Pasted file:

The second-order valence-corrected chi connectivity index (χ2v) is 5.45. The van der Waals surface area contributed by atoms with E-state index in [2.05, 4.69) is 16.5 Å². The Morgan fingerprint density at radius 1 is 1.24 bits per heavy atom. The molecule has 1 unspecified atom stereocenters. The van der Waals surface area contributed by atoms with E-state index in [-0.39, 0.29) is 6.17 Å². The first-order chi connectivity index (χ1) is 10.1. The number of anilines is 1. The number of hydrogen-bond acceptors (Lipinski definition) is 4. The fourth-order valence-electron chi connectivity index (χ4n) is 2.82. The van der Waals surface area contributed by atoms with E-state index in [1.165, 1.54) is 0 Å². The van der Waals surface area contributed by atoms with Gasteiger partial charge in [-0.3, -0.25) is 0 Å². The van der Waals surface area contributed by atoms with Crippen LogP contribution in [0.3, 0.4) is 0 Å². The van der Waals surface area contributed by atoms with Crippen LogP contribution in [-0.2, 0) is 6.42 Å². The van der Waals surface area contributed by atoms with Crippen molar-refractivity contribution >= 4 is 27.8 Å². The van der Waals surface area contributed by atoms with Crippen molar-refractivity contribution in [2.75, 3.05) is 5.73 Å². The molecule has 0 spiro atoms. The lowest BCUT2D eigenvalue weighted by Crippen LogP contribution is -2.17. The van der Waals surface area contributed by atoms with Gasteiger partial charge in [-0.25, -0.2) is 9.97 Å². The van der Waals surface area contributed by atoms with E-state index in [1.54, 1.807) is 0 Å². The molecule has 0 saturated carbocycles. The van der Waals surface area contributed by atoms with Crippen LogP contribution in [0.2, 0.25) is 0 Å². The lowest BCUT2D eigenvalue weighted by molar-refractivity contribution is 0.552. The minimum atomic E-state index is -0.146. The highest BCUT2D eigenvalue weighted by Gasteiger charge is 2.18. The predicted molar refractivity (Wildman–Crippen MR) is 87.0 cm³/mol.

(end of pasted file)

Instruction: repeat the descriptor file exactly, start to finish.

The second-order valence-corrected chi connectivity index (χ2v) is 5.45. The van der Waals surface area contributed by atoms with E-state index in [2.05, 4.69) is 16.5 Å². The Morgan fingerprint density at radius 1 is 1.24 bits per heavy atom. The molecule has 1 unspecified atom stereocenters. The van der Waals surface area contributed by atoms with E-state index in [-0.39, 0.29) is 6.17 Å². The first-order chi connectivity index (χ1) is 10.1. The number of anilines is 1. The number of hydrogen-bond acceptors (Lipinski definition) is 4. The fourth-order valence-electron chi connectivity index (χ4n) is 2.82. The van der Waals surface area contributed by atoms with E-state index in [1.165, 1.54) is 0 Å². The van der Waals surface area contributed by atoms with Gasteiger partial charge in [-0.3, -0.25) is 0 Å². The van der Waals surface area contributed by atoms with Crippen LogP contribution in [0.3, 0.4) is 0 Å². The van der Waals surface area contributed by atoms with Crippen LogP contribution in [-0.2, 0) is 6.42 Å². The van der Waals surface area contributed by atoms with Crippen molar-refractivity contribution >= 4 is 27.8 Å². The van der Waals surface area contributed by atoms with Crippen molar-refractivity contribution in [2.75, 3.05) is 5.73 Å². The molecule has 0 spiro atoms. The lowest BCUT2D eigenvalue weighted by Crippen LogP contribution is -2.17. The van der Waals surface area contributed by atoms with Gasteiger partial charge in [-0.25, -0.2) is 9.97 Å². The van der Waals surface area contributed by atoms with E-state index in [1.54, 1.807) is 0 Å². The molecule has 0 saturated carbocycles. The van der Waals surface area contributed by atoms with Crippen LogP contribution in [0.2, 0.25) is 0 Å². The lowest BCUT2D eigenvalue weighted by molar-refractivity contribution is 0.552. The minimum atomic E-state index is -0.146. The highest BCUT2D eigenvalue weighted by Gasteiger charge is 2.18. The predicted molar refractivity (Wildman–Crippen MR) is 87.0 cm³/mol.